2015 was a banner year for progress on work and family issues, and especially those of fathers.
I am gratified by the progress we’ve made in public policy, in the private sector, and as a culture. I am energized about the progress still to come. Here are some highlights of progress on work and family in 2015, followed by some personal milestones and my expression of gratitude for all of your support this year.
One thing I have learned about balancing work and family is that you need to take the long view. Work can take precedent sometimes. Other weeks, family can come to the fore. And it’s ok if you are temporarily out of balance. We need to respect the rhythm of work and family.
In the business world, we call this the difference between Episodic Overwork and Chronic Overwork. It’s ok, and probably necessary for career advancement, to have some weeks in which you burn the midnight oil. Accountants during tax season. Lawyers in the home stretch of a big case. A big client deadline. Passing a certification exam. Promoting a book. Even in nature, high tides and occasional forest fires are good things.
The founders of the NYC Dads’ Group reflect on what they’ve learned from their members. Powerful stuff.
If you’ve followed this blog for any length of time, you know I am a huge fan of the NYC Dads’ Group, a network of about 900 dads in and around NYC. The group hosts “new dad boot camps” and frequent social activities- providing many opportunities for dads to support and learn from each other.
Founders Matt Scheider and Lance Sommerfield recently wrote a great piece in NY Parent magazine reflecting on five things they learned about dads through their involvement with the group. Click on the picture below for the full story.
Sociologist Gayle Kaufman recently wrote a great book examining the lives of men balancing work and family, and describes three general categories of dads- Old Dads, New Dads and Super Dads. Here’s a discussion of each. Which are you?
“Superdads: How Fathers Balance Work and Family in the 21st Century,” by Gayle Kaufman, is an excellent sociological study of the changing nature of fatherhood. The book is based on extensive interviews with a wide range of fathers–about their lives, relationships, parenting styles and work-family concerns. Kaufman finds that today’s generation of dads is more involved and more conscious of work-family demands and tradeoffs. In her analysis, Kaufman sees today’s dad as falling into one of three broad categories:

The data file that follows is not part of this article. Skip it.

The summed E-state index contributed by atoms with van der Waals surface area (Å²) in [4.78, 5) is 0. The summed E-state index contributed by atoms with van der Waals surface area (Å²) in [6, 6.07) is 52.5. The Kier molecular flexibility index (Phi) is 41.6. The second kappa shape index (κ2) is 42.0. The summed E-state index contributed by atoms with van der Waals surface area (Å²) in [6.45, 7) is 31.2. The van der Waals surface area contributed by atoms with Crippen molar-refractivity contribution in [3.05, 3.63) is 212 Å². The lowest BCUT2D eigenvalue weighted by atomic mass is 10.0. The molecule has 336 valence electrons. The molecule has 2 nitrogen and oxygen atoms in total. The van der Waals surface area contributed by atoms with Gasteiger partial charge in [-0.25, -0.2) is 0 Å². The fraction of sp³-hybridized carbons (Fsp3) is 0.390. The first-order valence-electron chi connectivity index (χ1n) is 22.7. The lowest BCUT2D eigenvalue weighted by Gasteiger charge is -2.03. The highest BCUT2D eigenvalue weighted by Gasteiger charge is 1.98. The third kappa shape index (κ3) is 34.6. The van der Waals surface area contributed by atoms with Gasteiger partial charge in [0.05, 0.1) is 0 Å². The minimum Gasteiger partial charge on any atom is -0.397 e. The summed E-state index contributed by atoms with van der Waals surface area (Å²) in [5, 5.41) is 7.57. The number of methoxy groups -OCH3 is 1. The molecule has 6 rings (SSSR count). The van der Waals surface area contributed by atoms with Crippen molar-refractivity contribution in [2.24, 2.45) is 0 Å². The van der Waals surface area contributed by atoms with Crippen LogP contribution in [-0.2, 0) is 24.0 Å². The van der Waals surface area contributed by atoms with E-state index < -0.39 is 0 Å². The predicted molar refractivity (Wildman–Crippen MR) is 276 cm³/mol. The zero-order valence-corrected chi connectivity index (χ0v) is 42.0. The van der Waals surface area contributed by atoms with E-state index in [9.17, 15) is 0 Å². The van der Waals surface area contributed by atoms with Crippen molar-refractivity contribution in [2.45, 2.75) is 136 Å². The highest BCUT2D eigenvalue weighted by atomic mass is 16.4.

While it is important to provide for our families, be careful not to trade off too much time for money. Our kids may want things, but they NEED time with their fathers more. As part of National Work and Family Month, here’s a post for my fellow fathers who feel torn between spending time at work and spending time with our families.
On October 3rd, my first article at the Huffington Post was published. I was invited to participate in National Work Family Month and contribute content to their month-long effort to raising awareness and support for work-family balance. Here’s the beginning of the piece, plus a link to the full article over at HuffPo.
Hey, busy involved dad, are you feeling burned out? You are not alone- most dads are struggling to juggle work and family. But that’s a sign of progress. And in many ways this is the best of times to be a father. Guest author Jeremy Adam Smith explains five reasons why.
Jeremy Adam Smith writes on a variety of topics related to positive psychology and fatherhood and is the author of several books, including The Daddy Shift. You should really check out his work. In June, he wrote a great article “Five Reasons Why It’s a Good Time to be a Dad” which appeared at the Greater Good Science Center website. He was nice enough to allow me to excerpt it here at FWF. (Here’s a link to the full-length article.)
I can’t tell you how many people have asked me that recently. I know they probably don’t mean anything by it and I’m certain they gave very little thought to their words, but it still irks me something fierce. Because if you’ve ever done it, you’d know that paternity leave is most assuredly NOT a vacation.
I took two weeks of paternity leave after Sam was born. Luckily for me, they were two PAID weeks. I’m one of the fortunate few who works for a company that actually offers new dads two weeks of fully paid paternity leave. But even if my company didn’t offer the two weeks, I would’ve taken time anyway — either via vacation time or unpaid FMLA. Because I think it’s very important — hell, I’ll go so far as to say it should be mandatory — for both moms and dads to be home with the baby in the weeks following birth.
Mainly because those weeks are 1) really important and 2) really f^%&ing difficult.
(or, keeping my son from calling me “blah blah blah boring business work man”)
We need to prioritize family time and shield it from the creeping demands of work. How I resolve to do better in Year Two of writing Fathers, Work and Family, and a reminder for us all.
Work-Family Balance is Hard, Even for “The Expert”
A few weeks ago, I celebrated the first anniversary of Fathers, Work and Family (a blogaversary!)
While I am grateful for all the blog, and especially you have given me this past year (see the recent “Thank you” post), my first year as a blogger and as a public advocate for fathers’ work-family issues has also been a lot of work. I now find myself balancing my actual career, my family AND this blog and its related ventures. More on my plate than ever before.